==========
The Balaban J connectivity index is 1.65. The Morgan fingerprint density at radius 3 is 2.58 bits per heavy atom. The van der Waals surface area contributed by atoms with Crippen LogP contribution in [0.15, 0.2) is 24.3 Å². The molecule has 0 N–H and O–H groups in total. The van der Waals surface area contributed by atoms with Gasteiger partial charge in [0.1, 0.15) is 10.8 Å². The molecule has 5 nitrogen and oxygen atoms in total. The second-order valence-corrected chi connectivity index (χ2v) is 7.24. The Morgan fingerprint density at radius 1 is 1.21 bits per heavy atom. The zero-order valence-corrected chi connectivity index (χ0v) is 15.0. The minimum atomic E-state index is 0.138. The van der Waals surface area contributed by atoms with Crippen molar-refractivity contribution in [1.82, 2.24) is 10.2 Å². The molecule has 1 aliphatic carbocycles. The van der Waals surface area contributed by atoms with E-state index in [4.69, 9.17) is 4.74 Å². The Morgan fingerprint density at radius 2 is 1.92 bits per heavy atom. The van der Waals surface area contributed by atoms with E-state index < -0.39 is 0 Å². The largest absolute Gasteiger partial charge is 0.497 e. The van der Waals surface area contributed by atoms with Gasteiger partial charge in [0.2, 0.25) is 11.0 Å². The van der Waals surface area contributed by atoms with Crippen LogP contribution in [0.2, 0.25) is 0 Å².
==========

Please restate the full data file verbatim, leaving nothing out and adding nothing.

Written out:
The Balaban J connectivity index is 1.65. The Morgan fingerprint density at radius 3 is 2.58 bits per heavy atom. The van der Waals surface area contributed by atoms with Crippen LogP contribution in [0.15, 0.2) is 24.3 Å². The molecule has 0 N–H and O–H groups in total. The van der Waals surface area contributed by atoms with Gasteiger partial charge in [0.1, 0.15) is 10.8 Å². The molecule has 5 nitrogen and oxygen atoms in total. The second-order valence-corrected chi connectivity index (χ2v) is 7.24. The Morgan fingerprint density at radius 1 is 1.21 bits per heavy atom. The zero-order valence-corrected chi connectivity index (χ0v) is 15.0. The minimum atomic E-state index is 0.138. The van der Waals surface area contributed by atoms with Crippen molar-refractivity contribution in [1.82, 2.24) is 10.2 Å². The molecule has 1 aliphatic carbocycles. The van der Waals surface area contributed by atoms with E-state index in [4.69, 9.17) is 4.74 Å². The Morgan fingerprint density at radius 2 is 1.92 bits per heavy atom. The van der Waals surface area contributed by atoms with E-state index < -0.39 is 0 Å². The largest absolute Gasteiger partial charge is 0.497 e. The van der Waals surface area contributed by atoms with Gasteiger partial charge in [0.2, 0.25) is 11.0 Å². The van der Waals surface area contributed by atoms with Crippen LogP contribution in [0.2, 0.25) is 0 Å².